“The oak fought the wind and was broken; the willow bent when it must and survived.” — Robert Jordan, The Fires of Heaven / The Wheels of Time Series (1993)
Resilience, in human abilities, is the capacity to recover, rise above, or overcome circumstances. It is a life skill or trait that is often heard of during the aftermath of a calamity or national disaster. It is the measure of a person’s strength in the face of adversity.
A trait, on the other hand, is the smallest unit of culture of learned behavior patterns exhibited by a person but is commonly expressed by many.
While it is true that people, in general, deal with everyday strife, stress, and personal misgivings independently and differently from each one, there will always be that common trait that defines most families, communities, or even races that is usually based on genetic make-up (acquired from parent sources), culture, beliefs, custom, or environment.
The most recent typhoon that shattered parts of the Philippines, specifically the province of Cagayan and significant parts of the National Capital Region—which serve as ‘catch basin’ areas during storms and excessive (and repeated) rainfall—was another testament to the resilience of many Filipinos, albeit socially. After all, natural occurrences and disasters are not uncommon in the Philippines, being an archipelago and a tropical country. Due to those social challenges, many Filipinos have somehow nurtured all aspects of coping mechanisms that would amount to what is known as resilience.
In my opinion, resilience has become a trait common among many Filipinos. A person’s daily life is an embodiment of resilience as realized in its four types: (1) Physical – the capacity to overcome physical challenges; (2) Mental – the ability to think flexibly, weigh options, make sound decisions and judgments, and set clear and realistic goals; (3) Emotional – having sufficient emotional intelligence, enabling one to find positivity in grim situations; (4) Social/Community – willingness to connect with others socially and to work together for a common goal. These types are further actualized in three kinds of problems: (1) Major Life Problems – financial crises, death of a loved one, homelessness, and unemployment; (2) Situational Problems – anxiety from work, relationships, and anything that thwarts enjoyment in life; (3) Daily/Work Problems – tight deadlines, rude colleagues, traffic, and bills.
Resilience is indeed a mouthful, but practical references surprisingly elucidates its occurrence in a person’s everyday life.
For instance, a person who figured in a vehicular accident and has had a major surgery undergoes physical therapy just to regain his physical/motor abilities. He intends to be able to return in shape the soonest time possible so he can resume work as a medical professional. He keeps a daily health routine, which involves exercise and a strict diet. He starts thinking more about his health. After all, physical fitness is the first step to happiness.
Equipping oneself with the knowledge of life-saving measures will truly pay off when an opportunity to save a life or administer first aid in a life-threatening emergency comes. To be able to budget a meager cash flow for the monthly upkeep of the family may prove rewarding. Regularly to challenge and nurture the mind by way of solving puzzles and riddles, playing games, learning a new language, or engaging in a new hobby can keep a person inspired and motivated.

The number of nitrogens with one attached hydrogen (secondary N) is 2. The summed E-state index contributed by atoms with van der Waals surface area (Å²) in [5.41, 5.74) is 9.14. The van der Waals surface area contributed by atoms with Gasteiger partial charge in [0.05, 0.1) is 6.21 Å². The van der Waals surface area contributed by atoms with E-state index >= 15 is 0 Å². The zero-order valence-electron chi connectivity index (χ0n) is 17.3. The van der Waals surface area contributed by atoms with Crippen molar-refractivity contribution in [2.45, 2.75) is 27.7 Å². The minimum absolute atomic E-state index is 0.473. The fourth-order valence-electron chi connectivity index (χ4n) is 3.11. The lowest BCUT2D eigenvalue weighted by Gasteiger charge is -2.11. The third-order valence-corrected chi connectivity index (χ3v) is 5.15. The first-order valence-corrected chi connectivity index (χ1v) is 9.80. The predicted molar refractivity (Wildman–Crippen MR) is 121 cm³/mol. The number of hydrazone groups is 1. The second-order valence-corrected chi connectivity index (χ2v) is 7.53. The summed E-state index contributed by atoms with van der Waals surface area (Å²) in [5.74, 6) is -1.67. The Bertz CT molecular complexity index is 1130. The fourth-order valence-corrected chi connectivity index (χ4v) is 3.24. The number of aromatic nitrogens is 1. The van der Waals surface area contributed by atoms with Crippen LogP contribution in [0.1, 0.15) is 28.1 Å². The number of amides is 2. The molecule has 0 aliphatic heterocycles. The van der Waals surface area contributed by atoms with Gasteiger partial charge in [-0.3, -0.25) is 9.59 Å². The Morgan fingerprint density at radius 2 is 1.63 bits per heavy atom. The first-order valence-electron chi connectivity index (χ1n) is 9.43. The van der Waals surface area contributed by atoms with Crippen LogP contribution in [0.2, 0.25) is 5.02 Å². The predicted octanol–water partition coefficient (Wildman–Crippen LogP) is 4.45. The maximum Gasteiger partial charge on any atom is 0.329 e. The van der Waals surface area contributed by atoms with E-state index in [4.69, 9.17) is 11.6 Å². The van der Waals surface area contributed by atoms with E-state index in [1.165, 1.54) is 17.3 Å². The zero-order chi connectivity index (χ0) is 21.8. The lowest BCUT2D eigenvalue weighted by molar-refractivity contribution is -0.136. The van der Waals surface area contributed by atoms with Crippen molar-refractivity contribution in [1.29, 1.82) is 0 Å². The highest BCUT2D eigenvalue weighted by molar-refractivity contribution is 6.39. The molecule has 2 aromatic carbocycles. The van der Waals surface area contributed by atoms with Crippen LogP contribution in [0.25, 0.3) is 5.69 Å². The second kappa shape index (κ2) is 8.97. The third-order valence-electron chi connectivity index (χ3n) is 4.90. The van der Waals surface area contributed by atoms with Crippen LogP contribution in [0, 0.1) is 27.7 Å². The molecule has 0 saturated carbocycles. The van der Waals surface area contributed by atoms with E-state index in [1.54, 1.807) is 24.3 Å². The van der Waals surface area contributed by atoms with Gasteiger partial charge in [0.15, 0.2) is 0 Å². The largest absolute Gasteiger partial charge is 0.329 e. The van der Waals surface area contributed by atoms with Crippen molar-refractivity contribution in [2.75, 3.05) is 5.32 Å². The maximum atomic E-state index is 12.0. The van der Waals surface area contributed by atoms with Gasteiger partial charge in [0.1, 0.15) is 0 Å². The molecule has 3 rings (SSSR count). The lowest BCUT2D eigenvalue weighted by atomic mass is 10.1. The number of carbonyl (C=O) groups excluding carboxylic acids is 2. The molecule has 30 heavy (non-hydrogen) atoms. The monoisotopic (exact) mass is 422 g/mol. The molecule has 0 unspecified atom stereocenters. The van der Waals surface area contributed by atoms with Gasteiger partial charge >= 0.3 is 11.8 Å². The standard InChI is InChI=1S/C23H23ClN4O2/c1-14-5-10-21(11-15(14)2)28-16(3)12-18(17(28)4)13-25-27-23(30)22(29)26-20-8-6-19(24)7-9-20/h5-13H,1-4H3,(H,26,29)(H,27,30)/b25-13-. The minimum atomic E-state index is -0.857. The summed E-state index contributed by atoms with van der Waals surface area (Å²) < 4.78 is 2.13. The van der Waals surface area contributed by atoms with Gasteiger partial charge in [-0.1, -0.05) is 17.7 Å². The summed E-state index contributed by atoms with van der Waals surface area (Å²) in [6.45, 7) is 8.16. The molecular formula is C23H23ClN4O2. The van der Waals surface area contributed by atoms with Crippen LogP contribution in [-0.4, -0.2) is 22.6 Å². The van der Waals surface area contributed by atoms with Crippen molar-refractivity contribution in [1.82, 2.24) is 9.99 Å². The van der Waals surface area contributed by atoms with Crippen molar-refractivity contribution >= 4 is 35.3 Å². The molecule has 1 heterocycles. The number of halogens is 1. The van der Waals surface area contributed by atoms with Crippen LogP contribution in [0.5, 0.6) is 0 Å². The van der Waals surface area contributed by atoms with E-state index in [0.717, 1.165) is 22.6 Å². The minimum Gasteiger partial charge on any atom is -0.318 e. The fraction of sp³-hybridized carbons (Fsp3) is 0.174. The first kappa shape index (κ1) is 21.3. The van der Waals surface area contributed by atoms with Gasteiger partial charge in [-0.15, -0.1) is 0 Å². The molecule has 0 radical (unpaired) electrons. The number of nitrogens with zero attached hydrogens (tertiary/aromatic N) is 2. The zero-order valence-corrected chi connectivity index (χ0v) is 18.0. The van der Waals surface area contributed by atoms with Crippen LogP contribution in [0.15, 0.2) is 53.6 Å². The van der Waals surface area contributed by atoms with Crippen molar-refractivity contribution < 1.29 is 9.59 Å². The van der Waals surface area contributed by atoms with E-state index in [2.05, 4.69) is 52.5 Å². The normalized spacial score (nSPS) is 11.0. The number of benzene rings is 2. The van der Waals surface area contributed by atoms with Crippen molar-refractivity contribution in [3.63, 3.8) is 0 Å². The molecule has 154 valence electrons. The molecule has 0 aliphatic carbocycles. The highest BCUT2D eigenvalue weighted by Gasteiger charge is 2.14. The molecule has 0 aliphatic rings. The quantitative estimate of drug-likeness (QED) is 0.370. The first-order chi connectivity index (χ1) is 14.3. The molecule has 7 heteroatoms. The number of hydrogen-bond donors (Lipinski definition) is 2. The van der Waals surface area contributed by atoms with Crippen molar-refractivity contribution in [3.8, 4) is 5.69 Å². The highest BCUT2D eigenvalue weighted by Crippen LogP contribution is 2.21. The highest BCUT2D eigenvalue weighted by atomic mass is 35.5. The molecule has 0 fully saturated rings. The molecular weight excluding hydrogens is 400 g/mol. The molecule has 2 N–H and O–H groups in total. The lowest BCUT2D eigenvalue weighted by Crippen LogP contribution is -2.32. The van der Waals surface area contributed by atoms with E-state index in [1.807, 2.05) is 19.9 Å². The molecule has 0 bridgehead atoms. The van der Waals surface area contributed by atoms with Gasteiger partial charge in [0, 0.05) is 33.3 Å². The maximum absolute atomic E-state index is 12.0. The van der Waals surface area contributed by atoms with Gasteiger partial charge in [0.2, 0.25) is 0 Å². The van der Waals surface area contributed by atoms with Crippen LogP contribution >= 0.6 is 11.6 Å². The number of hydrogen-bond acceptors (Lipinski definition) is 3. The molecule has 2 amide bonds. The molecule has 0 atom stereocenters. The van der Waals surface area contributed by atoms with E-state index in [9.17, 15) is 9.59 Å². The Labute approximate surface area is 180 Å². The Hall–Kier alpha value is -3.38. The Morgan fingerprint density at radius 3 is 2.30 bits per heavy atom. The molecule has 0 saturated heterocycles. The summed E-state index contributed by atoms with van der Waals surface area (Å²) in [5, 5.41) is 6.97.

A marketing executive has entertained several positive ideas or possibilities that may be lined with a sound financial proposal, which did not materialize as planned. She shrugs off the shortcoming and works on another proposal. Her sound judgment, intuition, inclination to solve conflicts, and empathy are keys to achieving a positive outcome from a negative situation. Emotional resilience is enhanced by way of imagining, dreaming, planning, creating/making art, meditating, and reflecting. Going for a stroll while thinking of plans for the future can be an enjoyable exercise.
Having the opportunity to be of help in a community by way of rescuing refugees during a crisis situation can be also an uplifting experience. Being able to connect with others within a social circle or catching up with everyone’s situations is another. Working with a team and effectively and efficiently following a process for a common goal is a positive workplace culture worthy of building on. All these should involve the values of trust, diversity, tolerance, respect, and being kind to one another. Developing the habit of greeting coworkers wholesomely as one enters the workplace is energizing. Nurturing the social/community resilience may also involve reaching out to others, extending a handshake, or having meaningful conversations.
Overall, whatever situation is indeed an opportunity for a person to exhibit resilience. Through time and with the help of certain experiences, a person adapts to stress and adversity. As the old adage goes, “Fall down seven times, stand up eight.” Every downfall is an opportunity to lift the self up. Yes, many others might in the end have succumbed to the starkest and gravest struggles in life; but sometime in anyone’s existence, one must have tried to rise above the most difficult challenges that one had to face. That in itself is an enough valiant display of such human resilience!
(“Currently working at the Philippine International Convention Center, where she began service 21 years ago, Kathryn Valladolid Ebrahim was an alumna of St. Scholastica’s College and finished a degree in Bachelor of Arts, Major in Sociology, at the University of Santó Tomás.”)